The novel coronavirus disease – better known as the COVID-19 is causing great fear, panic, and inconvenience to many people worldwide. In fact, the global focus has shifted priorities for most businesses, one of which includes the logistics and supply chain industry. And as the number of cases continues to rise every day, it impacts and has indeed taken a toll on the global economy that causes constant changes in stock prices, demands, and many more.
- End-To-End Global Supply Chain Disruption
- Fast-Paced System And Transaction
- Reduction In Number Of SKUs
- Crucial factors to consider during this crisis
- Implement A Clear Forecast Of Business Requirements
- Enumerate Your Vulnerabilities
- Keep Your Communication Channels Open
- Have A Response Plan In Place
- Continue Monitoring Activities And Adjust
- Wrapping Up
Also, because of the coronavirus threat, many people from different countries are forced to stay indoors and practice isolation for a couple of weeks. This is to help contain and combat the virus as much as possible. Meanwhile, warehousing facilities and workers are on the frontlines, observing business as usual. Along with the rising number of people staying indoors is also the increasing need for supply chain industries to keep their systems and operations up and running. A lot of consumers now turn to online shopping with the hopes of getting their basic needs and other essentials delivered in an instant and right at their doorstep.
But frankly, the supply chain and logistics industry are having a hard time coping with the latest global changes brought about by the pandemic. The current situation has indeed taken a toll on most businesses, if not all. So, to know more about this, here’s how the coronavirus has affected the supply chain industry:
End-To-End Global Supply Chain Disruption
The current situation of the world has definitely changed, disrupted, and posed a significant threat to the end-to-end [global] supply chain system. This concerns the products consumers use almost every day. Each of these products entails a couple of elements before the finished product is taken to a consumer. It takes a journey through oceans, rails, air, and roads before delivered to a boutique. Each of these complex supply chain systems is highly important, and if one is taken out of the equation, then it will most likely impact and disrupt the entire supply chain. With COVID-19 still around, it continues to affect all channels and nodes connected to the China-centric network.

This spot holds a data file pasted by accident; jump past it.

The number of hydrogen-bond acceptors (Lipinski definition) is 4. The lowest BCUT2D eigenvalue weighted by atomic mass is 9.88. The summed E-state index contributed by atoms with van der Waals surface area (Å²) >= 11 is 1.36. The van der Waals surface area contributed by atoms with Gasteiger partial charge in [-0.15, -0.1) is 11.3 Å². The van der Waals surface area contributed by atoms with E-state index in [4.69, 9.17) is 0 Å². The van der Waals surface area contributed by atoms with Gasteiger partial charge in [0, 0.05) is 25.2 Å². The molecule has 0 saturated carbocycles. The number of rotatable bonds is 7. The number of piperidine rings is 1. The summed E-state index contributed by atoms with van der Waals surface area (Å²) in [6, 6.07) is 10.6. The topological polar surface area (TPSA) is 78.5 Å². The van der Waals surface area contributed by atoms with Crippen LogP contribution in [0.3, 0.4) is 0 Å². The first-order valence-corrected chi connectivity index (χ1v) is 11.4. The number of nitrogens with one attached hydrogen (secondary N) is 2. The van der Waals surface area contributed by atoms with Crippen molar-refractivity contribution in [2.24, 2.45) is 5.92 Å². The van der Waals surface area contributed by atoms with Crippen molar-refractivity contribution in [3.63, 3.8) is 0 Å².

Lately, demands concerning toilet papers and alcohol have skyrocketed. But grocery store shelves are all empty because of problems with a production capacity that may also lead to time and lead constraints. The raw materials used to make and formulate tissue paper or alcohol are probably linked by a specific network. The facility where this is made might not have enough workers or truck drivers to deliver these raw materials on time into warehouses, from there, then onto the shelves. And this is what it means to actually experience an end-to-end global supply chain disruption.
Fast-Paced System And Transaction
With all the basic needs and other essential goods rising in demand, warehouses and distribution centers worldwide, like LSCR’s, are working on a fast-paced system and operations. As previously mentioned, demands keep rising, yet stocks are running low each waking day. With that, the supply chain industry is forced to scale up on operations and production to meet consumer demands on time.
Reduction In Number Of SKUs
In order to make supply chain markets more manageable these days, many retailers have already started reducing product variety. This allows both supplies and the entire supply chain ecosystem to focus and make storage space for items that are currently high in demand.
The full extent and impact of the COVID-19 are still unknown, especially for the supply chain and logistics industry. But if there is one thing certain, it’s that now is the best time to adjust and prepare for all the potential economic downpours and disruption throughout the entire supply chain ecosystem.
Crucial factors to consider during this crisis
Despite all the ongoing operations and reassurance from suppliers and manufacturers, businesses should not ignore the fact that there will definitely be supply chain disruptions, one way or another. Therefore, it is only critical that large asset and business owners take a huge step towards responding to the current situation. How do you ask? Here are some crucial factors to consider when planning for and mitigating the impacts of the pandemic, so that startups can revamp during the corona pandemic.
Implement A Clear Forecast Of Business Requirements